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Front-line technicians in maintenance and engineering departments rely on a core arsenal of equipment and tools to complete many daily tasks throughout institutional and commercial facilities. But to handle the full range of maintenance and engineering tasks, managers often supplement this arsenal with key pieces of rental equipment.
The equipment rental process can be challenging, requiring managers to gather and analyze a great deal of information before making a final selection. To help them sort through and prioritize this information, let’s focus on three important questions to answer before renting generators. The three questions:
• What physical requirements must the equipment meet?
• What controls, accessories, and documentation should the equipment have?
• What are the most important worksite conditions?
The physical properties managers need to specify when renting generators are kilowatts (kW), kilovolt amps (kVA), power factor (PF) and phase.
The cycles per second frequency is 60 for the United States and 50 cycles for most other countries. Managers need to specify motor duty cycles, or the supplier will assume continuous duty. The European IEC Standard 60034-1 lists 10 different duty cycles, including S1 for continuous duty, S2 for intermittent and S3 for periodic.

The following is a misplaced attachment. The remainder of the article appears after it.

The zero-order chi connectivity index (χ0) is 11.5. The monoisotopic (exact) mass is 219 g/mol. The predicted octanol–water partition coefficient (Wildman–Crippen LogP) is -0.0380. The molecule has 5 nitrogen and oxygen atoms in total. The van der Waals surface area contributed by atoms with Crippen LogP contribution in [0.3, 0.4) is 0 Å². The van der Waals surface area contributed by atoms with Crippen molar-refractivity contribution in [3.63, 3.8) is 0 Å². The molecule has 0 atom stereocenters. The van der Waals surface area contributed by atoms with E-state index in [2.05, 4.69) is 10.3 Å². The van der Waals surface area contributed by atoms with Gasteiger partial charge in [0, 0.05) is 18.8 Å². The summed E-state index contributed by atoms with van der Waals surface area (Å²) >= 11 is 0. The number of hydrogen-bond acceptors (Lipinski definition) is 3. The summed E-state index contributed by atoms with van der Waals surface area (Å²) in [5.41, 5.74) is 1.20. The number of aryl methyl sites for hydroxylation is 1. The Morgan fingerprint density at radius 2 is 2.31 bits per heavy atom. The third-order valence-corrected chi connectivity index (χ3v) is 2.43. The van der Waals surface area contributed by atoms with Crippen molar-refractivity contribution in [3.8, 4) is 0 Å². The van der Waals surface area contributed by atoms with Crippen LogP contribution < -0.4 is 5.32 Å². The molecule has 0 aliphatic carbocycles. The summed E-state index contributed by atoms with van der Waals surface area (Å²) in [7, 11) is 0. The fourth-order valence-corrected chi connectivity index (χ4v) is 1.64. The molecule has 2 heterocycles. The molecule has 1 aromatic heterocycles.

The specification also needs to state that the generator is a new and current design and describe the project’s objective, such as energy-driven standby. It also needs to state each party’s responsibility, and it should describe all parts in detail — the engine, alternator, battery charger, weather housing and the fuel system — including the capacity for desired hours run time.
Instruments to be specified include: instrument panel with a detailed description of all gages and warnings; remote annunciator indication signal type; units of measure; the number of signals included, which might be several dozen; engine start/stop controls with automatic load transfer; and the stop/start mounting location.
Accessories and miscellaneous items managers can specify include all operating and maintenance manuals with safety instructions, safety data sheets, the warranty showing components and duration, the execution of complete installation by manufacturer, and the process for submittal for approval by the owner, including checkout and test startup, operation, and automatic load transfer with stop and start.
Managers also should specify acceptable manufacturers, as well as details of the qualifications of the company supplying the equipment, whether it is the manufacturer or other party. The supplier must be factory authorized with factory-trained technicians and provide necessary transportation to expedite drop-off, maintenance trips and pickup, and it must be within designated miles radius and maintain standard parts in inventory available within a designated time 24 hours a day seven days a week.
The supplier must have a documented record of long-term support for engines, transfer controls, uninterruptible power supplies and parallel power distribution systems. The manager must have the right to send their authorized representative to inspect the supplier’s facilities and ensure they meet designated qualifications.
Thomas A. Westerkamp is a maintenance and engineering management consultant and president of the work management division of Westerkamp Group LLC.